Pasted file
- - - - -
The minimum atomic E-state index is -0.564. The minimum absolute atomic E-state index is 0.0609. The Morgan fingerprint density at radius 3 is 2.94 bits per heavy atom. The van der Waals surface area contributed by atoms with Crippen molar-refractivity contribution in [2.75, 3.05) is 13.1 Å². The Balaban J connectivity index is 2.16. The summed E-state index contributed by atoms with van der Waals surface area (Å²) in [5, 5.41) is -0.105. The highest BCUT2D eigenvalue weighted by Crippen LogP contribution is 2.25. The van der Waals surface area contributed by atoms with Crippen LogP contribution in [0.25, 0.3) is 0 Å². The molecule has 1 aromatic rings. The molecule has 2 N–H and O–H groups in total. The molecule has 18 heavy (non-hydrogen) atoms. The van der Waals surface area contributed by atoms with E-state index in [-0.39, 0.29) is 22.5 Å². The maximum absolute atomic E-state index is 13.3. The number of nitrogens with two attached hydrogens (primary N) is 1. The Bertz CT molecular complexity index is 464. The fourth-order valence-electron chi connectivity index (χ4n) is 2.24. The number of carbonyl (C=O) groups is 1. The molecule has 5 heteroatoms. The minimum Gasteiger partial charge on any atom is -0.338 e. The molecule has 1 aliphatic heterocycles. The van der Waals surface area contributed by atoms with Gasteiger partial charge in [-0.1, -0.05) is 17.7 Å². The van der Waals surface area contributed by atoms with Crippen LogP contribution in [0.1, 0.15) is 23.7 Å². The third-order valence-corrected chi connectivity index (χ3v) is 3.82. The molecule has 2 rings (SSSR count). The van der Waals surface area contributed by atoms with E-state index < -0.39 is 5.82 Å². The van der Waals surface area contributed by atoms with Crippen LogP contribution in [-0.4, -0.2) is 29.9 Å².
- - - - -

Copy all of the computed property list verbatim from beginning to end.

The minimum atomic E-state index is -0.564. The minimum absolute atomic E-state index is 0.0609. The Morgan fingerprint density at radius 3 is 2.94 bits per heavy atom. The van der Waals surface area contributed by atoms with Crippen molar-refractivity contribution in [2.75, 3.05) is 13.1 Å². The Balaban J connectivity index is 2.16. The summed E-state index contributed by atoms with van der Waals surface area (Å²) in [5, 5.41) is -0.105. The highest BCUT2D eigenvalue weighted by Crippen LogP contribution is 2.25. The van der Waals surface area contributed by atoms with Crippen LogP contribution in [0.25, 0.3) is 0 Å². The molecule has 1 aromatic rings. The molecule has 2 N–H and O–H groups in total. The molecule has 18 heavy (non-hydrogen) atoms. The van der Waals surface area contributed by atoms with E-state index in [-0.39, 0.29) is 22.5 Å². The maximum absolute atomic E-state index is 13.3. The number of nitrogens with two attached hydrogens (primary N) is 1. The Bertz CT molecular complexity index is 464. The fourth-order valence-electron chi connectivity index (χ4n) is 2.24. The number of carbonyl (C=O) groups is 1. The molecule has 5 heteroatoms. The minimum Gasteiger partial charge on any atom is -0.338 e. The molecule has 1 aliphatic heterocycles. The van der Waals surface area contributed by atoms with Gasteiger partial charge in [-0.1, -0.05) is 17.7 Å². The van der Waals surface area contributed by atoms with Crippen LogP contribution in [0.1, 0.15) is 23.7 Å². The third-order valence-corrected chi connectivity index (χ3v) is 3.82. The molecule has 2 rings (SSSR count). The van der Waals surface area contributed by atoms with E-state index < -0.39 is 5.82 Å². The van der Waals surface area contributed by atoms with Crippen LogP contribution in [-0.4, -0.2) is 29.9 Å².